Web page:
Economic development speaker urges Craig, Moffat leaders to focus on ‘placemaking’ |

Economic development speaker urges Craig, Moffat leaders to focus on ‘placemaking’

Gypsum Town Manager and EDCC board member Jeremy Rietmann introduces Clark Anderson — co-founder and executive director of Community Builders — and his talk about community placemaking during the Economic Development Council of Colorado Regional Economic Development Forum, held July 11 in Craig.
Jim Patterson/staff
“Place Value” study methodologySurveys were distributed to business owners and community members in Colorado, Idaho, Montana and Wyoming through outreach via downtown associations, chambers of commerce, area newspapers and emails. More than 450 business owners responded to the business survey and nearly 500 community members responded to the employee survey. The intent was not to attain a statistical representation of the region, but to get a sufficient number of responses to have a solid level of confidence in the results. The high number of responses received suggests that the survey results include prevalent sentiments about what attracts people and businesses to Rocky Mountain West communities.Source: “Place Value: How Communities Attract, Grow, and Keep Jobs and Talent in the Rocky Mountain West”

Editor’s Note: This is the second article in a three-part series exploring topics from the 2018 Regional Economic Development Forum, hosted by the Economic Development Council of Colorado, partners and sponsors, in Craig on Wednesday, July 11. The series will conclude Friday with a look at economic diversification.

CRAIG — Clark Anderson framed the problem in fairly blunt terms.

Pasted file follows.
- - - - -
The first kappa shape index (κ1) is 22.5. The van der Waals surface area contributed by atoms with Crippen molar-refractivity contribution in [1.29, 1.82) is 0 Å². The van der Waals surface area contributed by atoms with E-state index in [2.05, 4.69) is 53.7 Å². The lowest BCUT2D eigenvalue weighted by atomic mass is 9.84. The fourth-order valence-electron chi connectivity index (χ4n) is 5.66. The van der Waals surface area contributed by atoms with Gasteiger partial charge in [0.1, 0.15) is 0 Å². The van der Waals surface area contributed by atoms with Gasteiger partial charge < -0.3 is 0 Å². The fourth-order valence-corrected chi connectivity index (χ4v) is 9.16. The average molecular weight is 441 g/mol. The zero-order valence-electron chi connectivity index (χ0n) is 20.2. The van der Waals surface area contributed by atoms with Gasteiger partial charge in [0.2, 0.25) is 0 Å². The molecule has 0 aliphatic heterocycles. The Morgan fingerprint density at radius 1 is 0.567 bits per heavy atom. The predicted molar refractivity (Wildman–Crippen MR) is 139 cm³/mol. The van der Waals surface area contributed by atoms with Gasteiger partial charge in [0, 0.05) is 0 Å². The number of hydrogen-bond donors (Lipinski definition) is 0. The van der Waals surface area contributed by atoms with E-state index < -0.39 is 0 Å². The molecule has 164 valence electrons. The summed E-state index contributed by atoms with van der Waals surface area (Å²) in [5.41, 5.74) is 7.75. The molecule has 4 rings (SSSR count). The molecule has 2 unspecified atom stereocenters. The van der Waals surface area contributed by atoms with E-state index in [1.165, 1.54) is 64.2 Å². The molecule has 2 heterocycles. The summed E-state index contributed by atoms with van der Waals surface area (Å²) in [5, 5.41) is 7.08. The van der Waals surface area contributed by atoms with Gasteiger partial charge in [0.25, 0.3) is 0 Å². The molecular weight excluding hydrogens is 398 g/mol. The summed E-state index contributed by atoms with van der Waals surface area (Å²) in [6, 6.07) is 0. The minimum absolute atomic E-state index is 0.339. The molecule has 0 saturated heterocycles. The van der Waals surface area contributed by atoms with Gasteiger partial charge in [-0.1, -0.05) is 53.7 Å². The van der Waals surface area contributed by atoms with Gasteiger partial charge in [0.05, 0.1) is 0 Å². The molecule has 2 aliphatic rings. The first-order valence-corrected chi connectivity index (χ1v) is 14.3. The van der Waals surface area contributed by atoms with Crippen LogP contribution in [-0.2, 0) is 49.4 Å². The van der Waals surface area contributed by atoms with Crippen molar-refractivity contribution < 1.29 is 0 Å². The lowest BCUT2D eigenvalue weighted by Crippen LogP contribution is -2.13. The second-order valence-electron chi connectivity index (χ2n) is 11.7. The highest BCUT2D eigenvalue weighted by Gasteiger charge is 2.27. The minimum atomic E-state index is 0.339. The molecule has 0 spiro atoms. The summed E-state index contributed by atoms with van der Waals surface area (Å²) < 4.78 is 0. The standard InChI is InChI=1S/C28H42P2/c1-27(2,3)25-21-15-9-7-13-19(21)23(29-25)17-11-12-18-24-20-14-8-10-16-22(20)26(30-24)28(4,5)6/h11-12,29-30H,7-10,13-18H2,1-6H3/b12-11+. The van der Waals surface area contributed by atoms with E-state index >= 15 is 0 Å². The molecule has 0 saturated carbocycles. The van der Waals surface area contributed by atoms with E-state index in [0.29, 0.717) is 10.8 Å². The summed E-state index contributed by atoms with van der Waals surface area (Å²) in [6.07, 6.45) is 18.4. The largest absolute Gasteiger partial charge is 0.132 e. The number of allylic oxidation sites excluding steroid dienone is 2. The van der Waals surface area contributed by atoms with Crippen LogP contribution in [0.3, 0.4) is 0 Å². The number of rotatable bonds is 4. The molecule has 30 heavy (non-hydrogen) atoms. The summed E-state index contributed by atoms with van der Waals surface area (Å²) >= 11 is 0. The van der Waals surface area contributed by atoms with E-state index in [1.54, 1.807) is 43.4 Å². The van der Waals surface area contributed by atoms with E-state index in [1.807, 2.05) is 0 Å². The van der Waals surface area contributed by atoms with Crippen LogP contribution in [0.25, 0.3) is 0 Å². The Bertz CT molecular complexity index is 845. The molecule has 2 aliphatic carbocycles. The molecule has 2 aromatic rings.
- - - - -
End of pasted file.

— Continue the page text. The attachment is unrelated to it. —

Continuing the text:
“As we think about the way the economy is changing, we have to recognize the way we’ve been approaching development isn’t working,” Anderson told a group of regional business and governmental leaders at the Quality Inn & Suites July 11. “We have to change.”

That change, he said, will entail not only leveraging emergent technologies to bolster the mountain region’s economic influence, but also creating living and working spaces in which people genuinely want to live and work.

Anderson — co-founder and executive director of Community Builders, a Colorado nonprofit concerned with the creation of “more livable communities” — was speaking as part of the Economic Development Council of Colorado Regional Economic Development Forum, which drew civic leaders, business concerns and policy makers from across the EDCC’s Region 11 — Moffat, Routt, Rio Blanco, Garfield and Mesa counties.

Anderson said Region 11— owing both to its geography and limited economic drivers — faces developmental hurdles that differ in critical ways from those encountered by Front Range communities.

“We’re not playing with the same hand as (larger cities). We don’t have the resources to achieve the same level of synergy and market power,” he said. “That’s just a fact.”

The rising tide of technology, however, presents Northwest Colorado’s idyllic mountain communities — communities like Craig, Steamboat Springs and Hayden — with a unique opportunity, Anderson said: the chance to attract location-neutral “knowledge-based industries,” and the broad base of skilled workers such industries employ.


Citing a 2015 Community Builders’ report titled “Place Value: How Communities Attract, Grow, and Keep Jobs and Talent in the Rocky Mountain West,” Anderson said trends are shifting in terms of what determines where a business chooses to locate and where skilled workers choose to live.

According to the report — which canvassed business owners and community members in Colorado, Idaho, Montana and Wyoming — quality of life has usurped many of the other more traditional location drivers, including higher salaries.

According to the report, among business owners surveyed, the following concerns topped the list of the most important factors  they considered when deciding to locate and maintain their businesses in their current communities.